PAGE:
4th International Conference on Cognitive Research on Translation and Interpreting
|Plenary Session I|
|Translation process research: Methodology and epistemology|
|Jakobsen, Arnt Lykke (Copenhagen Business School, Denmark)
|Translation process research (TPR) has evolved in four stages, each stage being associated with a dominant methodology with an underlying epistemology. Pioneers in the 1980s employed the Think Aloud Protocol (TAP) method (Krings, 1986). The epistemological assumption underlying TAP methodology was that by asking a person to 'think aloud' while performing a task, the thoughts spoken aloud would produce verbal data allowing a researcher access to, and therefore knowledge about, the person's cognitive processes (Ericsson & Simon, 1980, 1984). The second stage, beginning around the middle of the 1990s, was characterised by keystroke logging (Jakobsen 2006, 2014). The underlying assumption here was that behaviour, such as typing on a keyboard, correlated with mental processes; particularly that pauses in the typing correlated with cognitive effort. Computers made it possible to record keystrokes in time with great accuracy and certainty, which made it possible to measure delays and to some extent calculate correlations. Despite this more positivist and technology-dependent methodology, the aim was to gain knowledge of cognitive processes from analysis of the recorded and measured data – possibly through triangulation with interpreted TAP data. This was also the aim when eye tracking was added in the third stage of TPR from around 2005. Eye tracking technology made it possible to study gaze scientifically as evidence of cognitive phenomena like attention, attention shift, attention duration and more broadly of comprehension and text production and monitoring activity (Hvelplund 2014).
Where TAPs generally originated in classroom settings, research moved more and more into the lab with keystroke and eye tracking methods. The fourth stage involved a call for TPR to move out of the lab and into the reality of the workplace, which necessitated a shift of methodology to anthropological, observational and interpretative methods more suitable for field work study (Ehrensberger-Dow 2015, Muñoz 2016). With the shift in methodology and location came a strong focus on the dependence of human cognition on brain, body, environment and situation. The extent to which this had led to a new epistemology of TPR will be touched upon in conclusion.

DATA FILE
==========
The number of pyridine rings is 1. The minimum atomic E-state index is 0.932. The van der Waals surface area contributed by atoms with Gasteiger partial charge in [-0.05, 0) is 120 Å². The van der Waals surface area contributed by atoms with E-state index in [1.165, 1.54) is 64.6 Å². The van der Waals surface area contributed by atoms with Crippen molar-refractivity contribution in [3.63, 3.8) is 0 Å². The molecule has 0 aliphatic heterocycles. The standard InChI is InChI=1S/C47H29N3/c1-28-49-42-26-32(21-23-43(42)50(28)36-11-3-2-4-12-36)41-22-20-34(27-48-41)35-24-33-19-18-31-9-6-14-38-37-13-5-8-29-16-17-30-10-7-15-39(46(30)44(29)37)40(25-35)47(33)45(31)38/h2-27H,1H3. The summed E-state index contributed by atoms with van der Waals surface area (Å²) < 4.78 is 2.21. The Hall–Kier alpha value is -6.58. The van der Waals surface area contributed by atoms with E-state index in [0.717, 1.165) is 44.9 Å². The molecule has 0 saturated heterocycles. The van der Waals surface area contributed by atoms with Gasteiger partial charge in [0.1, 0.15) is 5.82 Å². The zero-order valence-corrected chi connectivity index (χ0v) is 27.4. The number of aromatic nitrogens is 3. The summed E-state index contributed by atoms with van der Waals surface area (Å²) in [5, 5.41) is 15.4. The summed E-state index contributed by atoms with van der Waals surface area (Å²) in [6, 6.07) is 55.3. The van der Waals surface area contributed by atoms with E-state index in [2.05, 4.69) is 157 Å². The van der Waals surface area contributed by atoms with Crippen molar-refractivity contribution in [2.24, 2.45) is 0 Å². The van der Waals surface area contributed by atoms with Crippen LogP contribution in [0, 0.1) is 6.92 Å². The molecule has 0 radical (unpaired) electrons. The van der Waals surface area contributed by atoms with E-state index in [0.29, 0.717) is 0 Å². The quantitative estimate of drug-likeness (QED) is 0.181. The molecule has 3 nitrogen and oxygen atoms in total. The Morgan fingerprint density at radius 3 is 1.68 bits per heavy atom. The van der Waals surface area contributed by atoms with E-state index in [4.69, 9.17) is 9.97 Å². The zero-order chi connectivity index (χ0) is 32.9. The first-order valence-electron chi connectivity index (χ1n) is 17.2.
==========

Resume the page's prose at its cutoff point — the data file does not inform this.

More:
|Tracking down attention and metacognition in the translation process|
|Muñoz Martín, Ricardo (Universidad de Las Palmas de Gran Canaria, Spain)
|Cognitive approaches to translation focusing on memory and problem-solving led our first steps and yielded many insights into translation processes, but they are nearly exhausted. Cognitive Translatology contemplates cognition as the result of interaction between cognizant agents and their environment; communication, as behavior; and language, as both a social and an individual tool.Within this approach, attention is taken to be a key factor to apprehend in translators' and interpreters' mental processes. Evidence will be provided to show that pauses of various lengths may signal monitoring and task switching processes, often between task segments devoted to a single subtask, such as information search or changing the text-written-so-far. Empty task segments will be argued to be often devoted to both prospective reading and planning, two activities that may conflate in the translation process. Other indicators of metacognitive activity and attentional variations may yield a fuller picture of the unfolding of the translation process. Examples will be shown in the pair English (L2) into Spanish (L1).|
|Translation: A category-based transformation perspective|
|Wen, Xu (Southwest University, China)